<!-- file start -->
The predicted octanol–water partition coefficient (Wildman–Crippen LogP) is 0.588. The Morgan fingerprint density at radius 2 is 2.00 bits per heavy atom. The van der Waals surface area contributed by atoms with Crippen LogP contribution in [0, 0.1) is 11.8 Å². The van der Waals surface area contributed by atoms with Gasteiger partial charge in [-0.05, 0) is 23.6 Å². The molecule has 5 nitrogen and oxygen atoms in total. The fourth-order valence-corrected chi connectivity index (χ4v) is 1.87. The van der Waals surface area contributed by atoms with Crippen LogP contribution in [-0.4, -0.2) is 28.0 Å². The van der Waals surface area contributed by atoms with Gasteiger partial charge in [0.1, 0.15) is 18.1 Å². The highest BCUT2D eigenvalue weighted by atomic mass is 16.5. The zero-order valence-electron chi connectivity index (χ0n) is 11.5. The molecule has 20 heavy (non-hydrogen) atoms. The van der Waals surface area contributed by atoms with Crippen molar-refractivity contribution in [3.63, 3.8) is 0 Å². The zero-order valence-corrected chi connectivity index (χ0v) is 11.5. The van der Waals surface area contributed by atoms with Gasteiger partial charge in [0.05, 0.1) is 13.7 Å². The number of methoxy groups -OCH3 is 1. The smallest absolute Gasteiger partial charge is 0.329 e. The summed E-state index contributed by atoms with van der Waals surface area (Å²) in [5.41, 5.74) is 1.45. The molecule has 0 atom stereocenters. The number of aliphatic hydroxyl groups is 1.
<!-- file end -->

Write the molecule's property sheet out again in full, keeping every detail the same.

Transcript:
The predicted octanol–water partition coefficient (Wildman–Crippen LogP) is 0.588. The Morgan fingerprint density at radius 2 is 2.00 bits per heavy atom. The van der Waals surface area contributed by atoms with Crippen LogP contribution in [0, 0.1) is 11.8 Å². The van der Waals surface area contributed by atoms with Gasteiger partial charge in [-0.05, 0) is 23.6 Å². The molecule has 5 nitrogen and oxygen atoms in total. The fourth-order valence-corrected chi connectivity index (χ4v) is 1.87. The van der Waals surface area contributed by atoms with Crippen LogP contribution in [-0.4, -0.2) is 28.0 Å². The van der Waals surface area contributed by atoms with Gasteiger partial charge in [0.1, 0.15) is 18.1 Å². The highest BCUT2D eigenvalue weighted by atomic mass is 16.5. The zero-order valence-electron chi connectivity index (χ0n) is 11.5. The molecule has 20 heavy (non-hydrogen) atoms. The van der Waals surface area contributed by atoms with Crippen molar-refractivity contribution in [3.63, 3.8) is 0 Å². The zero-order valence-corrected chi connectivity index (χ0v) is 11.5. The van der Waals surface area contributed by atoms with Gasteiger partial charge in [0.05, 0.1) is 13.7 Å². The number of methoxy groups -OCH3 is 1. The smallest absolute Gasteiger partial charge is 0.329 e. The summed E-state index contributed by atoms with van der Waals surface area (Å²) in [5.41, 5.74) is 1.45. The molecule has 0 atom stereocenters. The number of aliphatic hydroxyl groups is 1.